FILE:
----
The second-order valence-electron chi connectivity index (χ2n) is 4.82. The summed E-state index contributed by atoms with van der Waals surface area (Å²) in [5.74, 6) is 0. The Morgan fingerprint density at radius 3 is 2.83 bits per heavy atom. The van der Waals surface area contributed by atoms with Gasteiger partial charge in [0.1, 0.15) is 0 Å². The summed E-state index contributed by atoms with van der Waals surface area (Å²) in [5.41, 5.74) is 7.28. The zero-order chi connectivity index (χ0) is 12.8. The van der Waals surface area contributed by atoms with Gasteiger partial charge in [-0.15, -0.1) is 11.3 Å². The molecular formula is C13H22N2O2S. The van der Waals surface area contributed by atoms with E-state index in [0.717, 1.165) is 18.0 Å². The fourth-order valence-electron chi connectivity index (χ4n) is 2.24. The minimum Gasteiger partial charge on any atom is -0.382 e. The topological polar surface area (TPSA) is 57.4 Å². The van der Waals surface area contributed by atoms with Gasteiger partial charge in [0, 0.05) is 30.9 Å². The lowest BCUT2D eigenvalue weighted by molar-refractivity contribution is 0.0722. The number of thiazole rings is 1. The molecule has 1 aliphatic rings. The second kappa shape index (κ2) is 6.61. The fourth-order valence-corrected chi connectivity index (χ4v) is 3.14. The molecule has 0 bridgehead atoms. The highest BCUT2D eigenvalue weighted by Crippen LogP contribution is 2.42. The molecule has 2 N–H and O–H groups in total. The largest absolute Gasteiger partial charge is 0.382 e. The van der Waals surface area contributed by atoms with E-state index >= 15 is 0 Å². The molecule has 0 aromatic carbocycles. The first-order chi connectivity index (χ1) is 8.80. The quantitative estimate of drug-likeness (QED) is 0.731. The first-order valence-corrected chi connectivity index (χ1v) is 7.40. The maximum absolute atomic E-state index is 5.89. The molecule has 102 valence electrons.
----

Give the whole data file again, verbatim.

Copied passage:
The second-order valence-electron chi connectivity index (χ2n) is 4.82. The summed E-state index contributed by atoms with van der Waals surface area (Å²) in [5.74, 6) is 0. The Morgan fingerprint density at radius 3 is 2.83 bits per heavy atom. The van der Waals surface area contributed by atoms with Gasteiger partial charge in [0.1, 0.15) is 0 Å². The summed E-state index contributed by atoms with van der Waals surface area (Å²) in [5.41, 5.74) is 7.28. The zero-order chi connectivity index (χ0) is 12.8. The van der Waals surface area contributed by atoms with Gasteiger partial charge in [-0.15, -0.1) is 11.3 Å². The molecular formula is C13H22N2O2S. The van der Waals surface area contributed by atoms with E-state index in [0.717, 1.165) is 18.0 Å². The fourth-order valence-electron chi connectivity index (χ4n) is 2.24. The minimum Gasteiger partial charge on any atom is -0.382 e. The topological polar surface area (TPSA) is 57.4 Å². The van der Waals surface area contributed by atoms with Gasteiger partial charge in [0, 0.05) is 30.9 Å². The lowest BCUT2D eigenvalue weighted by molar-refractivity contribution is 0.0722. The number of thiazole rings is 1. The molecule has 1 aliphatic rings. The second kappa shape index (κ2) is 6.61. The fourth-order valence-corrected chi connectivity index (χ4v) is 3.14. The molecule has 0 bridgehead atoms. The highest BCUT2D eigenvalue weighted by Crippen LogP contribution is 2.42. The molecule has 2 N–H and O–H groups in total. The largest absolute Gasteiger partial charge is 0.382 e. The van der Waals surface area contributed by atoms with E-state index >= 15 is 0 Å². The molecule has 0 aromatic carbocycles. The first-order chi connectivity index (χ1) is 8.80. The quantitative estimate of drug-likeness (QED) is 0.731. The first-order valence-corrected chi connectivity index (χ1v) is 7.40. The maximum absolute atomic E-state index is 5.89. The molecule has 102 valence electrons.